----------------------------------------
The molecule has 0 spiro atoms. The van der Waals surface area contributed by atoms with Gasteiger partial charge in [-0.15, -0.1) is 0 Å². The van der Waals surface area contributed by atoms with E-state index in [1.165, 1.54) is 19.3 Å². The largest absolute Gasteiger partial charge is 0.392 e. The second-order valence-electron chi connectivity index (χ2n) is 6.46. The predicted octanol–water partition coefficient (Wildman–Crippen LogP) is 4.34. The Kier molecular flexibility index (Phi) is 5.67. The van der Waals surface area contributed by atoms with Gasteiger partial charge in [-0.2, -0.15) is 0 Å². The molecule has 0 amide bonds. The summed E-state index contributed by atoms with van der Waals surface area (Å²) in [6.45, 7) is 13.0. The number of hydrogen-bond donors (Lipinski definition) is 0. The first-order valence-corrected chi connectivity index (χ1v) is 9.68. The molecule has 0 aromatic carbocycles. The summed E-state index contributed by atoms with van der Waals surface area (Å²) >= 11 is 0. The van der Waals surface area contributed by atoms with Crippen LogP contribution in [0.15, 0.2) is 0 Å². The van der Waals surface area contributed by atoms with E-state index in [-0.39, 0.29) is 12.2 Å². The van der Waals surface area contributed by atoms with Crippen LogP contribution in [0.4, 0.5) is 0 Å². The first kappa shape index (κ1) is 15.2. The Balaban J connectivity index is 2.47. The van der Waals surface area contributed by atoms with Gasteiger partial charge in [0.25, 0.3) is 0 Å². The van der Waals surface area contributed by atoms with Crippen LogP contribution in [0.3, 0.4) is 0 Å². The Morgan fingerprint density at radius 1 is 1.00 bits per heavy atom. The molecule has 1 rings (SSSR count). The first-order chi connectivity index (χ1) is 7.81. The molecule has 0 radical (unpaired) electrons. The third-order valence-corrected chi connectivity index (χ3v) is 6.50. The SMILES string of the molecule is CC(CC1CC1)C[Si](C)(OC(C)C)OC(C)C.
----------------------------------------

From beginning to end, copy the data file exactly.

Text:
The molecule has 0 spiro atoms. The van der Waals surface area contributed by atoms with Gasteiger partial charge in [-0.15, -0.1) is 0 Å². The van der Waals surface area contributed by atoms with E-state index in [1.165, 1.54) is 19.3 Å². The largest absolute Gasteiger partial charge is 0.392 e. The second-order valence-electron chi connectivity index (χ2n) is 6.46. The predicted octanol–water partition coefficient (Wildman–Crippen LogP) is 4.34. The Kier molecular flexibility index (Phi) is 5.67. The van der Waals surface area contributed by atoms with Gasteiger partial charge in [-0.2, -0.15) is 0 Å². The molecule has 0 amide bonds. The summed E-state index contributed by atoms with van der Waals surface area (Å²) in [6.45, 7) is 13.0. The number of hydrogen-bond donors (Lipinski definition) is 0. The first-order valence-corrected chi connectivity index (χ1v) is 9.68. The molecule has 0 aromatic carbocycles. The summed E-state index contributed by atoms with van der Waals surface area (Å²) >= 11 is 0. The van der Waals surface area contributed by atoms with Crippen LogP contribution in [0.15, 0.2) is 0 Å². The van der Waals surface area contributed by atoms with E-state index in [-0.39, 0.29) is 12.2 Å². The van der Waals surface area contributed by atoms with Crippen LogP contribution in [0.4, 0.5) is 0 Å². The first kappa shape index (κ1) is 15.2. The Balaban J connectivity index is 2.47. The van der Waals surface area contributed by atoms with Gasteiger partial charge in [0.25, 0.3) is 0 Å². The van der Waals surface area contributed by atoms with Crippen LogP contribution in [0.3, 0.4) is 0 Å². The Morgan fingerprint density at radius 1 is 1.00 bits per heavy atom. The molecule has 1 rings (SSSR count). The first-order chi connectivity index (χ1) is 7.81. The molecule has 0 radical (unpaired) electrons. The third-order valence-corrected chi connectivity index (χ3v) is 6.50. The SMILES string of the molecule is CC(CC1CC1)C[Si](C)(OC(C)C)OC(C)C.